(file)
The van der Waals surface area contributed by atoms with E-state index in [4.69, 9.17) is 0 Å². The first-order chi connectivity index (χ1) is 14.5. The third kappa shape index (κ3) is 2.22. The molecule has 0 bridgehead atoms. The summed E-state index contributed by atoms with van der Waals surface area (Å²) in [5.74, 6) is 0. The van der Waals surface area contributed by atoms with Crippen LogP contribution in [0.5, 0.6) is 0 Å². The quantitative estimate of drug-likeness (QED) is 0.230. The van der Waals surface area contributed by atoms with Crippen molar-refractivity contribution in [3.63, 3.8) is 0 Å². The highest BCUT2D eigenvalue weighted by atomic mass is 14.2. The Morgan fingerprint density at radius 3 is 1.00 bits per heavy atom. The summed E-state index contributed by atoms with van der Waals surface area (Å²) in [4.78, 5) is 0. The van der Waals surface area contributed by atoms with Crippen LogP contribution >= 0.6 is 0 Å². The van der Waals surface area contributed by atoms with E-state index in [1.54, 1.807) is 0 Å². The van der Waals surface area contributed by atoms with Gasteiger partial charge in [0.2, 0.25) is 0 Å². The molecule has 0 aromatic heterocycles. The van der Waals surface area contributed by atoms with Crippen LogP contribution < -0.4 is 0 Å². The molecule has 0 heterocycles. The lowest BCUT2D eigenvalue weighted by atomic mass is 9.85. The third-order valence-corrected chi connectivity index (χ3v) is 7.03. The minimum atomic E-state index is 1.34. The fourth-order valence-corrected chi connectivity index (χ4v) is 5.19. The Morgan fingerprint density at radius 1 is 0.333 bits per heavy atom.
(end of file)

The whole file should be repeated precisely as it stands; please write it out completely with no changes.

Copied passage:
The van der Waals surface area contributed by atoms with E-state index in [4.69, 9.17) is 0 Å². The first-order chi connectivity index (χ1) is 14.5. The third kappa shape index (κ3) is 2.22. The molecule has 0 bridgehead atoms. The summed E-state index contributed by atoms with van der Waals surface area (Å²) in [5.74, 6) is 0. The van der Waals surface area contributed by atoms with Crippen LogP contribution in [0.5, 0.6) is 0 Å². The quantitative estimate of drug-likeness (QED) is 0.230. The van der Waals surface area contributed by atoms with Crippen molar-refractivity contribution in [3.63, 3.8) is 0 Å². The highest BCUT2D eigenvalue weighted by atomic mass is 14.2. The Morgan fingerprint density at radius 3 is 1.00 bits per heavy atom. The summed E-state index contributed by atoms with van der Waals surface area (Å²) in [4.78, 5) is 0. The van der Waals surface area contributed by atoms with Crippen LogP contribution >= 0.6 is 0 Å². The van der Waals surface area contributed by atoms with E-state index in [1.54, 1.807) is 0 Å². The van der Waals surface area contributed by atoms with Gasteiger partial charge in [0.2, 0.25) is 0 Å². The molecule has 0 aromatic heterocycles. The van der Waals surface area contributed by atoms with Crippen LogP contribution < -0.4 is 0 Å². The molecule has 0 heterocycles. The lowest BCUT2D eigenvalue weighted by atomic mass is 9.85. The third-order valence-corrected chi connectivity index (χ3v) is 7.03. The minimum atomic E-state index is 1.34. The fourth-order valence-corrected chi connectivity index (χ4v) is 5.19. The Morgan fingerprint density at radius 1 is 0.333 bits per heavy atom.